The Medicare Advantage model may be the future’s preferred approach. It combines many of the elements for success: choice, accountability and transparency. And it could well provide the force needed to tip the U.S. health care system in the right direction.
4. Health Information Technology (healthIT) Incentives
The year is 2014. Technology drives nearly every American industry. But look behind the reception desk at your doctor’s office and there’s a good chance you’ll find a maze of file-folders stuffed with patient information – just as it was 20 years ago.
As part of the recent HiTECH legislation, physicians were offered $44,000 to purchase, install and demonstrate “meaningful use” of modern information technology systems.
These computer systems can provide doctors with important clinical information and help them coordinate with other medical colleagues. As a result, physicians will be able to make better clinical decisions and avoid duplication of tests or procedures.
What’s the catch? Lack of connectivity.
You’d think that doctors and hospitals would share a single technology platform or would, at least, be able to achieve connectivity between their systems.
That’s not the case. Progress in linking disparate technology systems has been slower and more difficult than previously imagined.
Meaningful Use “Stage 2” will provide incentives for interoperability (the ability of making systems and organizations work together). But it remains to be seen whether these federal incentives will be enough to offset the cost required to connect these systems.
Having taken the original dollars, physicians must now deliver on the “meaningful use” requirements. But to net a positive ROI on the IT investment, physicians will need to modify their practices – something they have not been interested in doing in the past.
5. A New Generation Of Physicians
The new generation of physicians are tech-savvy. They can’t imagine their lives without mobile devices or constant connectivity.
And in school, they were trained to work in teams – unlike their elder colleagues. As a result, a majority of new docs prefer to be employed by an established organization (a hospital or an integrated health care system, for example) rather than launching their own private practice.
Their backgrounds and predilections align well with what willAmerican health care will need in the future.
What’s the catch? Many Gen X and Y physicians value and expect greater work-life balance than physicians who came before them. And their enthusiasm may wane once they realize how sluggish the profession has been in embracing new technology.
On the other hand, when patients begin choosing this next generation to care for them, the world of health care may tip rapidly.
Will Change Happen?
Physicians and hospitals are moving forward in each of these areas. They are forming ACOs, accepting new forms of payment, focusing on preventive services, reducing medical errors, and learning to benefit from computer systems.
Still, many providers are hedging their bets.
Some of their practice is bundled and prepaid, but much remains fee-for-service. Some patient information is available through their computers, but much remains on paper. Some are hoping that the prevailing megatrends in health care are just fads. Some will continue to resist change.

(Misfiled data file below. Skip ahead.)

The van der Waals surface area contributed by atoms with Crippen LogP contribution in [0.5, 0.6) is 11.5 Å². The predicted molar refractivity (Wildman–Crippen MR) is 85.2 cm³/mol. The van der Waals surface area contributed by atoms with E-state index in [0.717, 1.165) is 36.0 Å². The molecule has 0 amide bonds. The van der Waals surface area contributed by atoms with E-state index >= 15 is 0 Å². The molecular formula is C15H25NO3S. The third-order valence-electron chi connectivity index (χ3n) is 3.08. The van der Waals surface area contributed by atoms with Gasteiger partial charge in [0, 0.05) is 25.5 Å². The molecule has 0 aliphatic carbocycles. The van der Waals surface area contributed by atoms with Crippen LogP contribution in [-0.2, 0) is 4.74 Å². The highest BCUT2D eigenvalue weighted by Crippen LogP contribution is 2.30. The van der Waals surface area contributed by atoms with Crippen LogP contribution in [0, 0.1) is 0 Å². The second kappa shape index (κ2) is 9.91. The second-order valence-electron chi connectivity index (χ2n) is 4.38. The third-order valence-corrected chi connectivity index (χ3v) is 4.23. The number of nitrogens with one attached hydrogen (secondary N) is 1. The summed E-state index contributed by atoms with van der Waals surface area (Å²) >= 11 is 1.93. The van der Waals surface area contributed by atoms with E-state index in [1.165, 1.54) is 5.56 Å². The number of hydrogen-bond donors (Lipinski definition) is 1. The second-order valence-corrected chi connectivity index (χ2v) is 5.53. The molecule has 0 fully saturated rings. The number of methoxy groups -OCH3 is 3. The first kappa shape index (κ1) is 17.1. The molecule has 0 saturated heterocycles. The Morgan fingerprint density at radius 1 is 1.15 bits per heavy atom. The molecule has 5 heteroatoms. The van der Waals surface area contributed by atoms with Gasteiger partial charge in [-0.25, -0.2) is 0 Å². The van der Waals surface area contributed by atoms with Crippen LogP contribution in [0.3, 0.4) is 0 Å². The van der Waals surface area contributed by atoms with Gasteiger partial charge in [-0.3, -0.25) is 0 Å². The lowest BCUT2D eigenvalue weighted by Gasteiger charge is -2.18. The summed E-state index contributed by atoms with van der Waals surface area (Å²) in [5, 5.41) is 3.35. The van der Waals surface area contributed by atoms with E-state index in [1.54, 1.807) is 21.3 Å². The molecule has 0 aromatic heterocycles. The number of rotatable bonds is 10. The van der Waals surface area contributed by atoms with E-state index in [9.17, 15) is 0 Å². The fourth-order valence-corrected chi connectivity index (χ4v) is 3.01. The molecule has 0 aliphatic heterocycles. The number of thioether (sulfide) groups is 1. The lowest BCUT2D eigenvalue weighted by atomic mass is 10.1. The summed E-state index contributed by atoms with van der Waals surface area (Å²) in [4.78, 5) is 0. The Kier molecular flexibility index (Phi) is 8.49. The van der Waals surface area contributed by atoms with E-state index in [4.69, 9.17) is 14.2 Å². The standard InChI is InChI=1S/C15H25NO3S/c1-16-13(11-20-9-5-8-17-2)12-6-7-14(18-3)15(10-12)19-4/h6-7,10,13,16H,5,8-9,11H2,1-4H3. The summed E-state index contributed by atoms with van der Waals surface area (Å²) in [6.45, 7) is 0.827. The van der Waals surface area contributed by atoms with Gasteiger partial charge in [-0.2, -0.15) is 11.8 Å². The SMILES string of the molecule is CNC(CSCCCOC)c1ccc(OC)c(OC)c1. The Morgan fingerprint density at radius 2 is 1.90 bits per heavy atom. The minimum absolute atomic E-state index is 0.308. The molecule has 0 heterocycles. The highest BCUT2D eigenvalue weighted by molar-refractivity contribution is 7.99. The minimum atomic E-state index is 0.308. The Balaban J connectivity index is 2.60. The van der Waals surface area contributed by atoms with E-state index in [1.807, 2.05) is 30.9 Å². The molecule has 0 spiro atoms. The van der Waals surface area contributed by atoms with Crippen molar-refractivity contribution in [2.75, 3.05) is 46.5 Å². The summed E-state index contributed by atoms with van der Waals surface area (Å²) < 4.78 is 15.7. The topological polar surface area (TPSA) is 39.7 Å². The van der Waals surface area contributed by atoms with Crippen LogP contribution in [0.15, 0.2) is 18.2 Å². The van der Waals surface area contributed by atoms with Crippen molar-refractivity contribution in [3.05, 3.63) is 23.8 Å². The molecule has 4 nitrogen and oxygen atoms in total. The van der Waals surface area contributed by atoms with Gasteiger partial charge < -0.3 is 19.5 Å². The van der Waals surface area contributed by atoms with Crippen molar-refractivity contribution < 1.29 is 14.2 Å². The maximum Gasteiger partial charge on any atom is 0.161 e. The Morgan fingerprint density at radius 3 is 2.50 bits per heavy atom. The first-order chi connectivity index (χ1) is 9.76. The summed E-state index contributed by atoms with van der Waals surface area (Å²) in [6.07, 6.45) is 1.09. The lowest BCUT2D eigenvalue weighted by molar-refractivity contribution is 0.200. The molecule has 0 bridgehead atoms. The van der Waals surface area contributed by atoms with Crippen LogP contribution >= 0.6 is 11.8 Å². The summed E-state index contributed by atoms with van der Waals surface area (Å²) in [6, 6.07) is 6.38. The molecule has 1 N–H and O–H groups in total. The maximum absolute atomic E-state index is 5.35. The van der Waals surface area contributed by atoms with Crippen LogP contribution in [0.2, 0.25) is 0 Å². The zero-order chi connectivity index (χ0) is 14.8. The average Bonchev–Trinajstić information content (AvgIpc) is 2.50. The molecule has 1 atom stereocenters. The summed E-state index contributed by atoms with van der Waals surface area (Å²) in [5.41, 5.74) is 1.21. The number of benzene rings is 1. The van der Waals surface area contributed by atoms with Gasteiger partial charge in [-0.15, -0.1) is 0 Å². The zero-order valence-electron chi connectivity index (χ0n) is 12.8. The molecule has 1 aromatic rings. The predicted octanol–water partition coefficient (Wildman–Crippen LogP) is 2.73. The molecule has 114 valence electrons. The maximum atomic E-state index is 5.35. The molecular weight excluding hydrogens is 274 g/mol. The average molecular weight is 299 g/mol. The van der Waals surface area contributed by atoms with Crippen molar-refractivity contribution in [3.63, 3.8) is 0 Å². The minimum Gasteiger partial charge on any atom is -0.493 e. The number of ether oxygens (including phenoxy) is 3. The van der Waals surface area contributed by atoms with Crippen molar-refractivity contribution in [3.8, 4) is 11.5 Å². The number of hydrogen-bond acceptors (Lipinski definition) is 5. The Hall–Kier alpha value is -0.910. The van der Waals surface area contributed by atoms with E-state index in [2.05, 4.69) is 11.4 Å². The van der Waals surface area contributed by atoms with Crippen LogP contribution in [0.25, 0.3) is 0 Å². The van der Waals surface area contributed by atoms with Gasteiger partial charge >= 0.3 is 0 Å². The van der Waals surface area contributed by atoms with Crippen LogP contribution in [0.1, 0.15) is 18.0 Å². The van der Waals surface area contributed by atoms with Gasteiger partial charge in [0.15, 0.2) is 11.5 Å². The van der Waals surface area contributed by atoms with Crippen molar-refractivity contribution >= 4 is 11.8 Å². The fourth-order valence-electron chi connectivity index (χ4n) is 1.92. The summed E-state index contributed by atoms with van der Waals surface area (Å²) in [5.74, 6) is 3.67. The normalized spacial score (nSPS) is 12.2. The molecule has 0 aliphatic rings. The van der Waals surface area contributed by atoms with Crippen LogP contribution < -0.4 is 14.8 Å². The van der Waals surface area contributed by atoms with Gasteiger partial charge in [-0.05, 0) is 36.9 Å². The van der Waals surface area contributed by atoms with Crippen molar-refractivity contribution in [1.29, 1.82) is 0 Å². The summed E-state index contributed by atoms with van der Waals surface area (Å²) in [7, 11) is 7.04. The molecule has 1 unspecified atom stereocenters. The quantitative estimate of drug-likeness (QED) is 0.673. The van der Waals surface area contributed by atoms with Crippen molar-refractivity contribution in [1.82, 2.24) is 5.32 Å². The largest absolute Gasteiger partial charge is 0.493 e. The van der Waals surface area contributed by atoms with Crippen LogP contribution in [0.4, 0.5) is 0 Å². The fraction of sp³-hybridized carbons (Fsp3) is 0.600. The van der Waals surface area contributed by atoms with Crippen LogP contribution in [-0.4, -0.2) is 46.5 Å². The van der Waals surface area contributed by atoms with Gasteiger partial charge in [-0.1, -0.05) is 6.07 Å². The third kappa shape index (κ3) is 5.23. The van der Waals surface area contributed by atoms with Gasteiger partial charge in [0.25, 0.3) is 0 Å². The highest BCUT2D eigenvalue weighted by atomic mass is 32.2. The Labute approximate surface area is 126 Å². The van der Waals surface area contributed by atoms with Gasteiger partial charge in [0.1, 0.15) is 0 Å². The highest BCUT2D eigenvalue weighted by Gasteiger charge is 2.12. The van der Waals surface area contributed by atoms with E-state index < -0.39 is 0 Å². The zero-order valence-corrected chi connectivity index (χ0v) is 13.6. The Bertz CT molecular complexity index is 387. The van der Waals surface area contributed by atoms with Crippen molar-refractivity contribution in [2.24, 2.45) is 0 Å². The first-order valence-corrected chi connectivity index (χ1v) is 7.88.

What many don’t recognize is what John Chambers emphasized heavily in our interview. The economics will drive change in health care, whether we like it or not.
Change will happen one way or another.
Jersey City Medical Center said a computer disk containing 2011 Medicaid patient information was lost in June when a package sent via United Parcel Service failed to arrive.
The medical center, part of the Barnabas Health system, said that on June 13, 2014, it sent the disk to a company engaged by New Jersey Medicaid to help the state review certain types of payments to hospitals in New Jersey.
The unencrypted CD was scheduled to be delivered June 16, but the medical center said it “learned on or about that date, that the package did not arrive as scheduled.”
The medical center did not reveal the number of patients whose information was on the disk. It said letters are being sent to the affected patients and that “While UPS has no evidence that personal information has been made available to any unauthorized parties, or misused in any way, patients are being advised to be aware of any suspicious activity and to monitor their credit reports and financial accounts.”
All those impacted are being offered 12 months of free professional identity monitoring services.
The CD did not include addresses, personal contact information or specific medical information.
The medical center said the CD did include the patients’ name, and for a majority of the patients, their Social Security numbers and birth dates.
The medical center said “We have followed up extensively with UPS regarding this incident, attempting to ensure that UPS has followed all of its internal procedures designed to locate missing packages.”
And Jersey City Medical Center said it has taken measures to avoid similar incidents in the future and that technological measures and retraining are being implemented to minimize the chance of such incidents.